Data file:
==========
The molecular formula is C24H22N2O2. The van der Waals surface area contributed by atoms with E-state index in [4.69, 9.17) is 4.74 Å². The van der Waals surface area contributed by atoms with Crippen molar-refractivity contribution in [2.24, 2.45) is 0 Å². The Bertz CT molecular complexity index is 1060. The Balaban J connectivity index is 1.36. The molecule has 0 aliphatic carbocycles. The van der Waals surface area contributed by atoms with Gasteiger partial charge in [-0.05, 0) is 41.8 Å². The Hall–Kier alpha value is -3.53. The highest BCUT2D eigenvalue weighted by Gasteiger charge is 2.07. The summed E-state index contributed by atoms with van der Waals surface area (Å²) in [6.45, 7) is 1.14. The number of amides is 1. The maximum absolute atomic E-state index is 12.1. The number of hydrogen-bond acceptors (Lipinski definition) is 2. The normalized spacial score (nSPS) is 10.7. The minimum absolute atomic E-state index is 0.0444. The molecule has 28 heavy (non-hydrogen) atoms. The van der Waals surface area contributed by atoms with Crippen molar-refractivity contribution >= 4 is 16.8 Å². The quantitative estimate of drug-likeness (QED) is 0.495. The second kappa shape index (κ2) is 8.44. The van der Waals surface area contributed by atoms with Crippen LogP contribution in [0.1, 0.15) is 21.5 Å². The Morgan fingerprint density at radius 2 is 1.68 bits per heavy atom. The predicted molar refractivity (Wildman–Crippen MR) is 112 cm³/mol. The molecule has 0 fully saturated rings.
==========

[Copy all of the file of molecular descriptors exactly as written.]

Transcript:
The molecular formula is C24H22N2O2. The van der Waals surface area contributed by atoms with E-state index in [4.69, 9.17) is 4.74 Å². The van der Waals surface area contributed by atoms with Crippen molar-refractivity contribution in [2.24, 2.45) is 0 Å². The Bertz CT molecular complexity index is 1060. The Balaban J connectivity index is 1.36. The molecule has 0 aliphatic carbocycles. The van der Waals surface area contributed by atoms with Gasteiger partial charge in [-0.05, 0) is 41.8 Å². The Hall–Kier alpha value is -3.53. The highest BCUT2D eigenvalue weighted by Gasteiger charge is 2.07. The summed E-state index contributed by atoms with van der Waals surface area (Å²) in [6.45, 7) is 1.14. The number of amides is 1. The maximum absolute atomic E-state index is 12.1. The number of hydrogen-bond acceptors (Lipinski definition) is 2. The normalized spacial score (nSPS) is 10.7. The minimum absolute atomic E-state index is 0.0444. The molecule has 28 heavy (non-hydrogen) atoms. The van der Waals surface area contributed by atoms with Crippen molar-refractivity contribution >= 4 is 16.8 Å². The quantitative estimate of drug-likeness (QED) is 0.495. The second kappa shape index (κ2) is 8.44. The van der Waals surface area contributed by atoms with Crippen LogP contribution in [0.1, 0.15) is 21.5 Å². The Morgan fingerprint density at radius 2 is 1.68 bits per heavy atom. The predicted molar refractivity (Wildman–Crippen MR) is 112 cm³/mol. The molecule has 0 fully saturated rings.